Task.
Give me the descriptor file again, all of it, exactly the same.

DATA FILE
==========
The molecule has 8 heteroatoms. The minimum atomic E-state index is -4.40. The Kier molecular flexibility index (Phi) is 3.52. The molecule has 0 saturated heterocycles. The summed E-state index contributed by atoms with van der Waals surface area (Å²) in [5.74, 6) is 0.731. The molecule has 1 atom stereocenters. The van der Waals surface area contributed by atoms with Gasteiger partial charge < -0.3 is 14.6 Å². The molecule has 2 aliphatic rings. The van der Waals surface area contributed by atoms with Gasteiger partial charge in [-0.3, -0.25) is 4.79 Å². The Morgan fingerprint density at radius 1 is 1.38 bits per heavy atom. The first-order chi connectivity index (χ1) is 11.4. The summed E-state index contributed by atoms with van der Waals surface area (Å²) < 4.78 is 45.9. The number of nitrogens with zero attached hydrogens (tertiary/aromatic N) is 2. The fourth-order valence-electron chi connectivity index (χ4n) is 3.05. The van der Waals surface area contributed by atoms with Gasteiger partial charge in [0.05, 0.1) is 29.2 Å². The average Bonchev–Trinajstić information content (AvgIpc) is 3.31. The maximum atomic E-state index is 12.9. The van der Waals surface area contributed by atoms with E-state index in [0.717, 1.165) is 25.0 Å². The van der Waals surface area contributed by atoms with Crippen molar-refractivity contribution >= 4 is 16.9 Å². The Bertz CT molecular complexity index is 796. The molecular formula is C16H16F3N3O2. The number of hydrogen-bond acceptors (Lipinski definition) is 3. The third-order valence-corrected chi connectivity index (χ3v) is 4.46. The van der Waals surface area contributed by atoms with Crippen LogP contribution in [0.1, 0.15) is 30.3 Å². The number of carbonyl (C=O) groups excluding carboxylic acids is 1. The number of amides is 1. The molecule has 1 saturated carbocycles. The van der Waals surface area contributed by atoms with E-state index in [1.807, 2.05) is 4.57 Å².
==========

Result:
The molecule has 8 heteroatoms. The minimum atomic E-state index is -4.40. The Kier molecular flexibility index (Phi) is 3.52. The molecule has 0 saturated heterocycles. The summed E-state index contributed by atoms with van der Waals surface area (Å²) in [5.74, 6) is 0.731. The molecule has 1 atom stereocenters. The van der Waals surface area contributed by atoms with Gasteiger partial charge < -0.3 is 14.6 Å². The molecule has 2 aliphatic rings. The van der Waals surface area contributed by atoms with Gasteiger partial charge in [-0.3, -0.25) is 4.79 Å². The Morgan fingerprint density at radius 1 is 1.38 bits per heavy atom. The first-order chi connectivity index (χ1) is 11.4. The summed E-state index contributed by atoms with van der Waals surface area (Å²) < 4.78 is 45.9. The number of nitrogens with zero attached hydrogens (tertiary/aromatic N) is 2. The fourth-order valence-electron chi connectivity index (χ4n) is 3.05. The van der Waals surface area contributed by atoms with Gasteiger partial charge in [0.05, 0.1) is 29.2 Å². The average Bonchev–Trinajstić information content (AvgIpc) is 3.31. The maximum atomic E-state index is 12.9. The van der Waals surface area contributed by atoms with E-state index in [0.717, 1.165) is 25.0 Å². The van der Waals surface area contributed by atoms with Crippen molar-refractivity contribution >= 4 is 16.9 Å². The Bertz CT molecular complexity index is 796. The molecular formula is C16H16F3N3O2. The number of hydrogen-bond acceptors (Lipinski definition) is 3. The third-order valence-corrected chi connectivity index (χ3v) is 4.46. The van der Waals surface area contributed by atoms with Crippen LogP contribution in [0.1, 0.15) is 30.3 Å². The number of carbonyl (C=O) groups excluding carboxylic acids is 1. The number of amides is 1. The molecule has 1 saturated carbocycles. The van der Waals surface area contributed by atoms with E-state index in [1.807, 2.05) is 4.57 Å².